an outside source 
and infuse the fresh ham 
and bacon with smoky flavor 
and preserve them. 

 The inside of this building was remembered as being quite black and sooty.
The Old Farmer and wife tried several uses for it over the years.
It was thought it would be a good playhouse for the Old Farmer's children.
This did not work to well as they (the children) came out sooty :  ) 
At one time rabbits were kept in it. 
When the pheasant project came along The Old Farmer moved
the building away from the yard, built a fenced area behind, and 
the interior was whitewashed. 

The big day finally arrived and a box with 30-50 baby chicks arrived, days old.
At that age they were kept in a small enclosed circle with a heat lamp above. 
As they grew the area was enlarged until they were old enough to go outside. 
As they neared 6 weeks of age plans were made to release them into the wild. 

This involved catching them, putting them into a portable chicken coop, 
and driving out into a field to release. This was usually supervised by a game warden.
One year it was thought we could release them at the pen area which backed up
to an old orchard that was quite overgrown. Unfortunately they stayed close
"to home" and many met unfortunate ends at the hands of local cats and dogs. 
This release method was not repeated.

Monday, May 1, 2017

Spring Time on the Farm

Spring is the time of new growth and new life.

Springtime on the farm - that usually looks like a new vegetable garden, 
uncovering the perennial flower gardens, and litters of puppies and kittens, 
mostly kittens!  With one ‘official’ house cat (an outdoor cat with indoor privileges)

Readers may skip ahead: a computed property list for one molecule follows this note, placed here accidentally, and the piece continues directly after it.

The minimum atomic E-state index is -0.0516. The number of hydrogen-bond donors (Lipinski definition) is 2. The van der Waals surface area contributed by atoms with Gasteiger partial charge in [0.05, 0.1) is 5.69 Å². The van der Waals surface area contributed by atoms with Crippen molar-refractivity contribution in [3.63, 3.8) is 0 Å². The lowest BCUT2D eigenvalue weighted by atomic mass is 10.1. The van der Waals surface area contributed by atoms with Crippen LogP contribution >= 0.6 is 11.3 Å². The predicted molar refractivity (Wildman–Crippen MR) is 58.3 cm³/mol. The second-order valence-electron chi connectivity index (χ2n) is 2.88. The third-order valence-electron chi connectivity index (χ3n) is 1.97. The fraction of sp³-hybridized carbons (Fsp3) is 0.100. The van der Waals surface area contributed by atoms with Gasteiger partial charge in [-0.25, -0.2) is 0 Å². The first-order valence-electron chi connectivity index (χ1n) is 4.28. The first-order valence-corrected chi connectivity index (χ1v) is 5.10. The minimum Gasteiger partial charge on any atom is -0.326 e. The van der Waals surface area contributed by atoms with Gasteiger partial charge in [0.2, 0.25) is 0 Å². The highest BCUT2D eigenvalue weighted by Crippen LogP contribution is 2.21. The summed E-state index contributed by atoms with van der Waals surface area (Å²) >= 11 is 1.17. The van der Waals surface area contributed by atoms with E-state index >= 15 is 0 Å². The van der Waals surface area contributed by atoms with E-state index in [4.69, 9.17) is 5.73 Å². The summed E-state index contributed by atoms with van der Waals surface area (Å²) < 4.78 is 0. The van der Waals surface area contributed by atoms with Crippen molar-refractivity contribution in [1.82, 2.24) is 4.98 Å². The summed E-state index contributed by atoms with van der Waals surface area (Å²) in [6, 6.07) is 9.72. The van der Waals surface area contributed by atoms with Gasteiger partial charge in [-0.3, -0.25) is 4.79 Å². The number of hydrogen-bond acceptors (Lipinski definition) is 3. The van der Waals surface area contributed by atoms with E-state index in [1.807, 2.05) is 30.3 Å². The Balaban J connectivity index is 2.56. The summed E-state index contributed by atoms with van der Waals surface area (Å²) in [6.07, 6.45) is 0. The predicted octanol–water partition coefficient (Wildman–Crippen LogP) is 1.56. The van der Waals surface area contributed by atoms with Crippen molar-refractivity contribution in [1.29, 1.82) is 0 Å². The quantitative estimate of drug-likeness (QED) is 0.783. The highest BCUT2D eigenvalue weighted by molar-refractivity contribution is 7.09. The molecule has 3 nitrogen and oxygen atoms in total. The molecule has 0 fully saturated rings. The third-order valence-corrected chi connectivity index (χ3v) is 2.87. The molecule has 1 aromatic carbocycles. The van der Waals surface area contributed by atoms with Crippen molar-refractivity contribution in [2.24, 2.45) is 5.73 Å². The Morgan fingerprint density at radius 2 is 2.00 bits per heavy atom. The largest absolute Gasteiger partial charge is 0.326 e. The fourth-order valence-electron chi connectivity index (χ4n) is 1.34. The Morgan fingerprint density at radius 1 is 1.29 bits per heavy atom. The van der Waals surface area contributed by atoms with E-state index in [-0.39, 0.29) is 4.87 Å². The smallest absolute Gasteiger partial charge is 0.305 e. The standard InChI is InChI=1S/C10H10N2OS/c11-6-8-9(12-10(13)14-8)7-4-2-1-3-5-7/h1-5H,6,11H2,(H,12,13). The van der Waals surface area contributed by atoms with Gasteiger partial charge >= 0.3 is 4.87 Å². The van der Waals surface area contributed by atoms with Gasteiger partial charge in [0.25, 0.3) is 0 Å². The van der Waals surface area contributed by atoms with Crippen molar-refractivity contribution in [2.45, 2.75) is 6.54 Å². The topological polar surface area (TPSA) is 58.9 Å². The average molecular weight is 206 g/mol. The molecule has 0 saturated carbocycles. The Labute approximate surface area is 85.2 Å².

and many barn cats, kittens were guaranteed.  

(An unintended double exposure that turned out well, the cat with
house privileges is in the middle)

Always the kitten litters were lovingly placed into an old cardboard box 
padded with clean rags.  Then the mothers could jump in 
 and out with the kittens safe in the box. 
 And sometimes there was sharing as the mother and kittens 
and an adoptive mother were all in one box! 
 Occasionally the barn cats found a spot so deeply buried 
in the stacked straw bales they we didn't see the kittens 
until they were old enough to be running around.  

 There was one time when the ‘official’ house cat came up to the door 
 from being outside, wanting to come in the house carrying a mouse in her mouth.  
Of course that was not allowed.  As the cat became more insistent and frantic, 
we could see it was not a mouse but a newborn kitten!  
So immediately a box was prepared and the kitten put in.  
Then the mother led us to the rest of the litter in a dark corner in the basement 
of one of the barns.  She couldn't rest until all her kittens were safely ensconced
 in the box in the house.  Then she was happy.

By Guest Blogger today, with thanks to the other Old Farmer's Daughter